Candle in the Night, The Music Train, and Running in Circles are three excellent rote pieces that you can find in the PracticeHabits.co store.

I love what Amy Greer has to say about scouring for rote piano pieces on Tim Topham’s brilliant Creative Piano Teaching Podcast.

She says that a good rote piano piece is a piece that’s easier to teach by patterns than traditional notation. If it’s simpler to learn from the music, then it’s not an ideal rote piece.


I hope that you’ve found this article to be helpful and informative.

As always, thank you for your ongoing support of the PracticeHabits.co community. I appreciate you.

Your friend,

Chris

Resources from the Music Matters Blog and PracticeHabits.co

piano resource

Resources are beautiful things, right?

Let me tell you about a great resource I’ve just discovered from Natalie Weber over at the Music Matters Blog.

Now, I’m not an affiliate, just a teacher excited about this fantastic resource!

If you’re like me, then you’re constantly looking for something to help you organize your life and your student’s lives, or at least their practice time!

Natalie’s Mini Music Manual (don’t you just love the alliteration!) is an excellent tool to inspire you and your students to be more creative and intentional about goal setting and ongoing musical pursuits.

It offers a section to record definitions (musical symbols, terms, etc.), a section complete with a keyboard diagram to record fingerings, chords, and scales, as well as a discoveries section where students can jot down facts about composers and make other observations along the way.

The Mini Music Manual also includes staff paper for the aspiring composers in your studio.

A helpful resource indeed!

This downloadable product is available on Natalie’s site for the super-affordable price of $15. And you can make as MANY copies as you need for your students!

Happy resource hunting, and as always, thanks for supporting the PracticeHabits.co community.

Paving a Path to Excellent Musicianship

paving a path to excellent musicianship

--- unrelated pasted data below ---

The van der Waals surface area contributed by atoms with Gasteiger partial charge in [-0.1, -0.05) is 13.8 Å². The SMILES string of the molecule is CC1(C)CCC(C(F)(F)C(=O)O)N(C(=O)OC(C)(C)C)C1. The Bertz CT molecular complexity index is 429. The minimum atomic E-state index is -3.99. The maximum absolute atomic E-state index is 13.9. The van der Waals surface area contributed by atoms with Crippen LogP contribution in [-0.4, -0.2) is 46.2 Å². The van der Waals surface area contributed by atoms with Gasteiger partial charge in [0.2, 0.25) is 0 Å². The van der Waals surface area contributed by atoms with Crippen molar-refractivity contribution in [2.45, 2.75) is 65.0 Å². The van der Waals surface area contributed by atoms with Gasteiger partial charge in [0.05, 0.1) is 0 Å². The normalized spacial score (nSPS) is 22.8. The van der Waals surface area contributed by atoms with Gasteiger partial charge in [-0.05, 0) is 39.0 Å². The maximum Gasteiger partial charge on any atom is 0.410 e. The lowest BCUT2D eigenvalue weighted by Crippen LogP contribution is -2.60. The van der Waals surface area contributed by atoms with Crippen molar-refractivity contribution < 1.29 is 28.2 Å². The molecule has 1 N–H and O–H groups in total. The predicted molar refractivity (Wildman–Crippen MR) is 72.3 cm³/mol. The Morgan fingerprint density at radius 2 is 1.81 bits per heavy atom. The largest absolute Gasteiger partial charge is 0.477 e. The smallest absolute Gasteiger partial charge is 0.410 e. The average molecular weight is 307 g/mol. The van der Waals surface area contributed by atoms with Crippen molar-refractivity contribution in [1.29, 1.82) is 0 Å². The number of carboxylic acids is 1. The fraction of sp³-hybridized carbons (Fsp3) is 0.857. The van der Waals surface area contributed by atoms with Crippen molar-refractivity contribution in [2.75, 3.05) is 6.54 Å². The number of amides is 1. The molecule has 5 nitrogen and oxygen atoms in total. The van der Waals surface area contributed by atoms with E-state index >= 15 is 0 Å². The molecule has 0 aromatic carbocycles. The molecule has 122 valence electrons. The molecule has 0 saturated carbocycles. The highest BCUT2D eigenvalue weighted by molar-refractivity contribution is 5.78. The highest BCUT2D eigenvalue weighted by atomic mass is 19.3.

We piano teachers share the responsibility of moving our students toward excellent musicianship.

Of course, students and parents also share in this responsibility. But that’s a post for another day!

Beginner – Intermediate – Advanced

What a tremendous privilege it is to see a child through all three stages! But how do we responsibly guide our students through each stage?

I’m convinced that we do this in the following ways –

1.) Instill students with passion and love for music and the piano.

Many students begin lessons enjoying the piano. Many do not. But it’s our duty to help them fall in love with the instrument!

Instilling passion and love for music should be at the top of every teacher’s list.

Imagine pursuing something without excitement. Without joy.

How dull.

Chances are you’ve been there. I sure have!

But our joy for music and the piano should be infectious – spreading from one student to the next.

Teach them to love the piano like they love their video games, TV shows, or playing outside (do kids play outside these days??!!).

Make it fun and exciting!

Make it a goal for your students to arrive at each lesson prepared and excited to learn.

May they never lose their sense of wonder and awe!

The next two principles come much more easily if they’re guided by the first.

2.) Promote excellent technique.

Students can not achieve excellent musicianship without proper technique.

Five-finger drills, scales, arpeggios, chord inversions, and Hanon exercises all help promote excellent technique.

Albert Franz of Key-Notes brilliantly reinforces the importance of teaching proper technique –

Piano technique could be thought of as the “interface” between a musical idea and the music that comes out of the piano. Piano technique is our control over our instrument.